The Emo Research Station will be open to anyone interested in research projects, industry news, or just studying crop success next Tuesday (July 24) at 7 p.m.
The station, owned and operated by the University of Guelph, hosts the open house each year to share its ongoing projects with the public.
This year, along with a tour of current grain and pasture research crops, a couple of specialists will be on hand to discuss future endeavours and industry trends.
Joining station manager Kim Jo Calder will be forage specialist Jack Kyle and Gord Scheifele, research co-ordinator for the University of Guelph.
“It’s not just what we’re doing but what’s going on in the industry,” noted Calder “[Scheifele’s] working on a very big project with China and Hungary on the fibre flax.”
Although the station suffered a rough spring, some crops are beginning to recover, to a certain extent, with the hot weather over the past couple of weeks.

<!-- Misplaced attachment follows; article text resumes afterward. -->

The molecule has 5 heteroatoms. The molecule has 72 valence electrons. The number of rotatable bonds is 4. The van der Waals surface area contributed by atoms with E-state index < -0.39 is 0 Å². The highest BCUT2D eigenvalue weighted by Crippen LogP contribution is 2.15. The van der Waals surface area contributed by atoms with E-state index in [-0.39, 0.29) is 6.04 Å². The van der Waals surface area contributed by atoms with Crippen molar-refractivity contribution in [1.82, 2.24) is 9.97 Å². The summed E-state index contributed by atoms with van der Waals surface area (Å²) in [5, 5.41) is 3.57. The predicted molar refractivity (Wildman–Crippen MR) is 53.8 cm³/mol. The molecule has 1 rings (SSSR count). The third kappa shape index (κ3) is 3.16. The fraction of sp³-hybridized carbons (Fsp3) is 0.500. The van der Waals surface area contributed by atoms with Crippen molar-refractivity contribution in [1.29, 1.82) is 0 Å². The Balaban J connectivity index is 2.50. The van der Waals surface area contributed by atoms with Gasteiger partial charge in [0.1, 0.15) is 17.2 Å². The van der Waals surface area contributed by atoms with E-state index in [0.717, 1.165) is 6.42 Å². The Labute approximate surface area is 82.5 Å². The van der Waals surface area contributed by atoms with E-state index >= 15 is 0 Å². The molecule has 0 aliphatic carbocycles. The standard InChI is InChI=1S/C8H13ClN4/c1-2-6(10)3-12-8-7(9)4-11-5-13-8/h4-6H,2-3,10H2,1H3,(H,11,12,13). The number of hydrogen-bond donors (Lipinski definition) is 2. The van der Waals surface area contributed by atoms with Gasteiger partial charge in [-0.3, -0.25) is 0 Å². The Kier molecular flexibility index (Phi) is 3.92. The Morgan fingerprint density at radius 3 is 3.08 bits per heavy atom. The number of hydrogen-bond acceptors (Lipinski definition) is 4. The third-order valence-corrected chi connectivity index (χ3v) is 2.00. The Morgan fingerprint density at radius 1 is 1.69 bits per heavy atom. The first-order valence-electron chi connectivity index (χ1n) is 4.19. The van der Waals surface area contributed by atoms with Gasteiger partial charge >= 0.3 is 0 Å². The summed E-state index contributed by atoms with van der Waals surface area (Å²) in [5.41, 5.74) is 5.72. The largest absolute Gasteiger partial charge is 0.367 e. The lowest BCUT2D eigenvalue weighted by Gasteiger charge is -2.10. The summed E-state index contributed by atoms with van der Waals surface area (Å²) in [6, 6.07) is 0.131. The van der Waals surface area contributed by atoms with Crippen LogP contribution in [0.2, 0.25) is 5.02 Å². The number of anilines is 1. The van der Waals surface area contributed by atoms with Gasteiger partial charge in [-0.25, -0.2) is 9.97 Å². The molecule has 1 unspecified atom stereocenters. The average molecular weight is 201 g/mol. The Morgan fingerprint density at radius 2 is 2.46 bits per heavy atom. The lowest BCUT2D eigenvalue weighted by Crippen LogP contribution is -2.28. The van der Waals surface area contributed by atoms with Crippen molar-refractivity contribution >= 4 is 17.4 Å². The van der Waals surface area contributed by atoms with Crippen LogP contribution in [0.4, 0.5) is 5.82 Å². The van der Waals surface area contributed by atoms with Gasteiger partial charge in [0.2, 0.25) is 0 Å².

“The pasture and seed crops could do with a shower but we’re not going to wish for that because it doesn’t know when to stop,” said Calder.
For some crops, she noted, the final yield will be hard to estimate until harvest as some plants are reaching maturity without having attained their normal growth.
“Barley does look the worst but [the] oats are not so bad,” she said. “There are areas that were washed out and things are not developed.”
Among the trials this year, station staff planted 11 20-foot blocks of different pasture varieties to be used as a guide for district farmers.
This year, the plants are only three-four cm long but by next year, the blocks should become worth studying by those planting their own crops.
With coffee and doughnuts also to be on hand next Tuesday evening, station staff welcome anyone out to the open house—farmers or not.
“Everyone can come, lots of people come just to check it out,” said Calder. “Of course, we have the hybrid poplar trees and things like that.”